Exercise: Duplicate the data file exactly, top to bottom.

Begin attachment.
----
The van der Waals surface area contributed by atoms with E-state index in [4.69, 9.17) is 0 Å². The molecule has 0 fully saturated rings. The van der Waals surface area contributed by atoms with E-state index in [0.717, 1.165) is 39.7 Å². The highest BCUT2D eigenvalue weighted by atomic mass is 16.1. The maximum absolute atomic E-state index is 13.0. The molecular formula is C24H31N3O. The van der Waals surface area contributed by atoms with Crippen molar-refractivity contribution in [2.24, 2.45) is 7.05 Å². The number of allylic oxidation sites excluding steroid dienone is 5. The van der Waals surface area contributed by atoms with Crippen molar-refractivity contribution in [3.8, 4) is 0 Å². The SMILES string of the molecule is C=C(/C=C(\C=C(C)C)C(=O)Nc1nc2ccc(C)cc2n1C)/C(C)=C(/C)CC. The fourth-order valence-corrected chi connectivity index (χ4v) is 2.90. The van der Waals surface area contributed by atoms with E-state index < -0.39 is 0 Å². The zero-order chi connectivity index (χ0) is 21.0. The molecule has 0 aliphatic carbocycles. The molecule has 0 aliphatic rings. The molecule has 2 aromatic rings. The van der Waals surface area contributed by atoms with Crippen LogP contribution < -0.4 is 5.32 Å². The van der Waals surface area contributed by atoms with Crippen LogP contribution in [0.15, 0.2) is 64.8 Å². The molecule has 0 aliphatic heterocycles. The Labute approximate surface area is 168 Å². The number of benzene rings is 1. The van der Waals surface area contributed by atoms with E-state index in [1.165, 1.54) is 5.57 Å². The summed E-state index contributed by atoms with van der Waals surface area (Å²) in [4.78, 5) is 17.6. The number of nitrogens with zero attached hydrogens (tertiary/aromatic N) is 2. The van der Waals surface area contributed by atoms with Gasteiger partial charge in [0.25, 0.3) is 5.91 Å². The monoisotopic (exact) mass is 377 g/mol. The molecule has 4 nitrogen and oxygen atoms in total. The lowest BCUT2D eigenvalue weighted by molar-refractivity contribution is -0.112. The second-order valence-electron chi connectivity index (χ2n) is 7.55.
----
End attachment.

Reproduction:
The van der Waals surface area contributed by atoms with E-state index in [4.69, 9.17) is 0 Å². The molecule has 0 fully saturated rings. The van der Waals surface area contributed by atoms with E-state index in [0.717, 1.165) is 39.7 Å². The highest BCUT2D eigenvalue weighted by atomic mass is 16.1. The maximum absolute atomic E-state index is 13.0. The molecular formula is C24H31N3O. The van der Waals surface area contributed by atoms with Crippen molar-refractivity contribution in [2.24, 2.45) is 7.05 Å². The number of allylic oxidation sites excluding steroid dienone is 5. The van der Waals surface area contributed by atoms with Crippen molar-refractivity contribution in [3.8, 4) is 0 Å². The SMILES string of the molecule is C=C(/C=C(\C=C(C)C)C(=O)Nc1nc2ccc(C)cc2n1C)/C(C)=C(/C)CC. The fourth-order valence-corrected chi connectivity index (χ4v) is 2.90. The van der Waals surface area contributed by atoms with E-state index < -0.39 is 0 Å². The zero-order chi connectivity index (χ0) is 21.0. The molecule has 0 aliphatic carbocycles. The molecule has 0 aliphatic rings. The molecule has 2 aromatic rings. The van der Waals surface area contributed by atoms with Crippen LogP contribution < -0.4 is 5.32 Å². The van der Waals surface area contributed by atoms with Crippen LogP contribution in [0.15, 0.2) is 64.8 Å². The molecule has 0 aliphatic heterocycles. The Labute approximate surface area is 168 Å². The number of benzene rings is 1. The van der Waals surface area contributed by atoms with E-state index in [1.165, 1.54) is 5.57 Å². The summed E-state index contributed by atoms with van der Waals surface area (Å²) in [4.78, 5) is 17.6. The number of nitrogens with zero attached hydrogens (tertiary/aromatic N) is 2. The van der Waals surface area contributed by atoms with Gasteiger partial charge in [0.25, 0.3) is 5.91 Å². The monoisotopic (exact) mass is 377 g/mol. The molecule has 4 nitrogen and oxygen atoms in total. The lowest BCUT2D eigenvalue weighted by molar-refractivity contribution is -0.112. The second-order valence-electron chi connectivity index (χ2n) is 7.55.